Henry Heimlich was right to suspect that cutting-edge tech isn't the answer to choking on steak at a diner, but his 'malariotherapy' failed to catch on.
David B. Green
He'd written the books decades earlier but they had to be hidden from the Nazis.
When no medical school accepted him, Julius Axelrod took the exam for postal workers. Yet he won a Nobel for his work on antidepressants.
Josef von Sternberg, doyen of silent movies, rose to greatness in talkies – in his creation of Marlene Dietrich, and his suffering at her hands.
The Schechter brothers won the battle with FDR but lost the war, remaining financially ruined – yet held no grudges.
Passing for Aryan, Haika Grossman smuggled arms with the Polish Resistance; finally in Israel, she would join politics and fight for women's issues.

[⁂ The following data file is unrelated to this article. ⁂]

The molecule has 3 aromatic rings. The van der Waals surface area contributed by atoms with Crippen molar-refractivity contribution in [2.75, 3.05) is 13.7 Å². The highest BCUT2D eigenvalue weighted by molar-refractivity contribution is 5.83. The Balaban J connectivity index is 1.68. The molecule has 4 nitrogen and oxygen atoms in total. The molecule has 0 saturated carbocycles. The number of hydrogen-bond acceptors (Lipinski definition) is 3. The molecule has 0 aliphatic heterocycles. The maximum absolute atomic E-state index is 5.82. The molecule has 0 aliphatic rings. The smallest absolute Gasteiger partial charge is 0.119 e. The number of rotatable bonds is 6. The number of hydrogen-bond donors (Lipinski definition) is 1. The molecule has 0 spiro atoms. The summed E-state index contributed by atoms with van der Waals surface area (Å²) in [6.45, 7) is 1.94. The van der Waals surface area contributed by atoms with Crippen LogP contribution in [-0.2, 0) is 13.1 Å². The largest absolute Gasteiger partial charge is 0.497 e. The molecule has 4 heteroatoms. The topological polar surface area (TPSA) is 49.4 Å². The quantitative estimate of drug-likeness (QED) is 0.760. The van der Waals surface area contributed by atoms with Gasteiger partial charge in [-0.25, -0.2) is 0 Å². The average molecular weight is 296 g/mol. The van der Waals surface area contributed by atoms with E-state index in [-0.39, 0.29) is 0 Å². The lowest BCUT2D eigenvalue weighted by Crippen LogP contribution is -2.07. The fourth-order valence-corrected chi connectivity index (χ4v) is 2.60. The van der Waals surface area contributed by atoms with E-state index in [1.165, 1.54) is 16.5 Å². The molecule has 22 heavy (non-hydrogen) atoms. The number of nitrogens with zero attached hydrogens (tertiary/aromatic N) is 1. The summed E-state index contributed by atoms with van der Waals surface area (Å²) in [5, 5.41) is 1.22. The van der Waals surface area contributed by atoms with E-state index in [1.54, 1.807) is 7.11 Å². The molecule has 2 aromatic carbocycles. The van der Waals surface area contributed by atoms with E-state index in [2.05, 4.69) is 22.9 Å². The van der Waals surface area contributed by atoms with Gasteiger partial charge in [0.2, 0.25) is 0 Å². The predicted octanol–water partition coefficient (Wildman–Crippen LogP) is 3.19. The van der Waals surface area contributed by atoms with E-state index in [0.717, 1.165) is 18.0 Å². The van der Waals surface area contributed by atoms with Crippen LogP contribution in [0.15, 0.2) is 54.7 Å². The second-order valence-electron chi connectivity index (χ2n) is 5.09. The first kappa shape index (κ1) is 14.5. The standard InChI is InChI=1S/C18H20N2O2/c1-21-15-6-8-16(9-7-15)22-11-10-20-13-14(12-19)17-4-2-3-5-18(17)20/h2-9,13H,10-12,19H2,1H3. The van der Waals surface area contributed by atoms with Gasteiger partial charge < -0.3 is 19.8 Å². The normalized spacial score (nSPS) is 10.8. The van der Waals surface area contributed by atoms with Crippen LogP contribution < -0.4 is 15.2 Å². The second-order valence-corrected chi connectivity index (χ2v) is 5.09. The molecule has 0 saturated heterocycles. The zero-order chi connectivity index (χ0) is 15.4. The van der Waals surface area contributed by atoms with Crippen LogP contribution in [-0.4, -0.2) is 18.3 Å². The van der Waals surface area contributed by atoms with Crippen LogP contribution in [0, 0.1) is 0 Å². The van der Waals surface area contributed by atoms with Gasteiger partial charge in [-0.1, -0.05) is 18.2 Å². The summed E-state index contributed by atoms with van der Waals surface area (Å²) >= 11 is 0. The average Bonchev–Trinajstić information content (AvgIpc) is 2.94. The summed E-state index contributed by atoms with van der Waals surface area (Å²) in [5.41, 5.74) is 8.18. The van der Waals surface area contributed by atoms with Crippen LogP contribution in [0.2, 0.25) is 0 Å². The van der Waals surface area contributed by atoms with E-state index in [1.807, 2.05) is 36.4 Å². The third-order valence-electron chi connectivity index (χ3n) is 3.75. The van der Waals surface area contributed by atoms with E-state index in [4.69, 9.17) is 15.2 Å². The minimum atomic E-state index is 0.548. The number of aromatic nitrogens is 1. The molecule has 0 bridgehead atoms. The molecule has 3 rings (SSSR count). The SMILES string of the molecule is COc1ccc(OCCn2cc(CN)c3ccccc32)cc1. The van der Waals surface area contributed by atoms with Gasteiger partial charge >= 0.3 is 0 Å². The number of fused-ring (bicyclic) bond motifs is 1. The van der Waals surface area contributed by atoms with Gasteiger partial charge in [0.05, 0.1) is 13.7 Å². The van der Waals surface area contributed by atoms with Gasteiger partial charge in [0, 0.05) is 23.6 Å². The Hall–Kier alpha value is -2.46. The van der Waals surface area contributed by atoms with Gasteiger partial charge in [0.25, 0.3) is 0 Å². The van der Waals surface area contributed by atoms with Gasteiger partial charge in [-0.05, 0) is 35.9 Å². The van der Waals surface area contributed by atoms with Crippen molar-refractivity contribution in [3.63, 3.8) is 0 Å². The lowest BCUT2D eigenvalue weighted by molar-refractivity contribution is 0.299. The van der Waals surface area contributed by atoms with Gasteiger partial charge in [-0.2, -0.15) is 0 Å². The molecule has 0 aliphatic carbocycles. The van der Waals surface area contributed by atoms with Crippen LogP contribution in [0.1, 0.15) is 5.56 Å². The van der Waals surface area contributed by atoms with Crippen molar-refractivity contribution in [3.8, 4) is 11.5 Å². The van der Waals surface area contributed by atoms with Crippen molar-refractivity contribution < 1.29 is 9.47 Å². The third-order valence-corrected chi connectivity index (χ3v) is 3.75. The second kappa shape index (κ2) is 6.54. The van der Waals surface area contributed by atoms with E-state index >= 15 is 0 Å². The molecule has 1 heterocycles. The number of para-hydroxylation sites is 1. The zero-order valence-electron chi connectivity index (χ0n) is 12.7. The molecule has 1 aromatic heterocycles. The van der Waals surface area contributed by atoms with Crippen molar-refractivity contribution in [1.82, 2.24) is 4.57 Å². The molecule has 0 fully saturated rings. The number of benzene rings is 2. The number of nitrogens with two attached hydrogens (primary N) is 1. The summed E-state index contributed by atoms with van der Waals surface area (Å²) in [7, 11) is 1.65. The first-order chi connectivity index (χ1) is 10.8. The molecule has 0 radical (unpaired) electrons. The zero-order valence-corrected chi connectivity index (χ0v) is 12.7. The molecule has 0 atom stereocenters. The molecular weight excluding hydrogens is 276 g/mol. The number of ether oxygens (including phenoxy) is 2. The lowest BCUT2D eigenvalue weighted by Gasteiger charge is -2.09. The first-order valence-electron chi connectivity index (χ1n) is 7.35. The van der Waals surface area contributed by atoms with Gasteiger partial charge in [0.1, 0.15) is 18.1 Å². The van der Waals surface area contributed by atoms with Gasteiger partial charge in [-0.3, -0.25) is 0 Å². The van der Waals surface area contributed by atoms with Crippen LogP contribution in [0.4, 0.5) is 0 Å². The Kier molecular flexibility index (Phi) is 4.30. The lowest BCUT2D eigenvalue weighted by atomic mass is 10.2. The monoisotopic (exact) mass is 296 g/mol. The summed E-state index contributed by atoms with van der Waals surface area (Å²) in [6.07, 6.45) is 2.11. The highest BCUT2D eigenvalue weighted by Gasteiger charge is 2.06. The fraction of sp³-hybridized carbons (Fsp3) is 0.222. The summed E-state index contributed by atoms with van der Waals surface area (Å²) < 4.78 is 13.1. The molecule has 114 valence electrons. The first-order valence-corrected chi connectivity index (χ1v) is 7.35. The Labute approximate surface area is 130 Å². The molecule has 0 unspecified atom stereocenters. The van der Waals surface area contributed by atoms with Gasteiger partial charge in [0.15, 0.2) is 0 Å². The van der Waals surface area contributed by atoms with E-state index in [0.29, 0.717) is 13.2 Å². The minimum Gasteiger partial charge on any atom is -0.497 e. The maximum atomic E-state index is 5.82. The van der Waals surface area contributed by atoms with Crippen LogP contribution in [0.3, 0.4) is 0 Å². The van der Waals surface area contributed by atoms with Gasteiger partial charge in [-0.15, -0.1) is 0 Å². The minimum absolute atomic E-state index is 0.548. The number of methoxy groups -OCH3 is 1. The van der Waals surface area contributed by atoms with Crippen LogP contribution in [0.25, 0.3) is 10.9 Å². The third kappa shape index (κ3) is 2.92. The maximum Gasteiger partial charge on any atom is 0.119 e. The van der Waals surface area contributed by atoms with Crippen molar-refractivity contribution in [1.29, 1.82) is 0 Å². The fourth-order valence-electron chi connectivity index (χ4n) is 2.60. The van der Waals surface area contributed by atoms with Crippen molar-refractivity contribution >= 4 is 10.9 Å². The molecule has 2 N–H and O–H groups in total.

Henry Barron famously tackled the impossibility of investigating the British role in bombings in Ireland, and was not thanked.
Marcel Janco helped create the irreverent art movement Dadaism during WWI and, sick of violence, moved to Israel.
The tale of the Jewish convert Count Valentine Potocki could be for real, or a byproduct of the struggle between 18th-century Jewish sects.
Emil Hirsch, Reform rabbi of Chicago, rose to the occasion of the era's profound changes and preached for the role of religion.